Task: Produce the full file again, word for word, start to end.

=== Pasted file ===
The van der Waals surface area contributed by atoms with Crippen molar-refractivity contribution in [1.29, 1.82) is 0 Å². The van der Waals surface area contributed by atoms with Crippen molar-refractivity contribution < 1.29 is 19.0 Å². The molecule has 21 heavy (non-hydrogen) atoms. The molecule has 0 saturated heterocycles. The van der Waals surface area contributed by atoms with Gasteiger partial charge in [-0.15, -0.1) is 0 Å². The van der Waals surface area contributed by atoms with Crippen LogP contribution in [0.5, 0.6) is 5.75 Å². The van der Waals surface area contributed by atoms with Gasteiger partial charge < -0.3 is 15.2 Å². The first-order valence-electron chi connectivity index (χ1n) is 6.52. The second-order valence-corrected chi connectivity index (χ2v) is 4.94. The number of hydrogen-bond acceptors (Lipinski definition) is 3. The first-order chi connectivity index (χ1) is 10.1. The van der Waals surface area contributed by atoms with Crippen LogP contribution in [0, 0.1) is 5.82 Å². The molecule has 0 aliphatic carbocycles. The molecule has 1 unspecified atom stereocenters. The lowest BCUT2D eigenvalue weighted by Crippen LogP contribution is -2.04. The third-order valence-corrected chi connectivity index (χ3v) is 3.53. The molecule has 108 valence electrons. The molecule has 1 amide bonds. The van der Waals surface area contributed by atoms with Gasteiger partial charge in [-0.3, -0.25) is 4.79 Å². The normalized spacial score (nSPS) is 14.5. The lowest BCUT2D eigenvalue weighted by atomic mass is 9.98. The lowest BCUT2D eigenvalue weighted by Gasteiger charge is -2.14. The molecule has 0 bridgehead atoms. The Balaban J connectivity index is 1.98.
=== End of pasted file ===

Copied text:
The van der Waals surface area contributed by atoms with Crippen molar-refractivity contribution in [1.29, 1.82) is 0 Å². The van der Waals surface area contributed by atoms with Crippen molar-refractivity contribution < 1.29 is 19.0 Å². The molecule has 21 heavy (non-hydrogen) atoms. The molecule has 0 saturated heterocycles. The van der Waals surface area contributed by atoms with Gasteiger partial charge in [-0.15, -0.1) is 0 Å². The van der Waals surface area contributed by atoms with Crippen LogP contribution in [0.5, 0.6) is 5.75 Å². The van der Waals surface area contributed by atoms with Gasteiger partial charge < -0.3 is 15.2 Å². The first-order valence-electron chi connectivity index (χ1n) is 6.52. The second-order valence-corrected chi connectivity index (χ2v) is 4.94. The number of hydrogen-bond acceptors (Lipinski definition) is 3. The first-order chi connectivity index (χ1) is 10.1. The van der Waals surface area contributed by atoms with Crippen LogP contribution in [0, 0.1) is 5.82 Å². The molecule has 0 aliphatic carbocycles. The molecule has 1 unspecified atom stereocenters. The lowest BCUT2D eigenvalue weighted by Crippen LogP contribution is -2.04. The third-order valence-corrected chi connectivity index (χ3v) is 3.53. The molecule has 108 valence electrons. The molecule has 1 amide bonds. The van der Waals surface area contributed by atoms with Gasteiger partial charge in [-0.3, -0.25) is 4.79 Å². The normalized spacial score (nSPS) is 14.5. The lowest BCUT2D eigenvalue weighted by atomic mass is 9.98. The lowest BCUT2D eigenvalue weighted by Gasteiger charge is -2.14. The molecule has 0 bridgehead atoms. The Balaban J connectivity index is 1.98.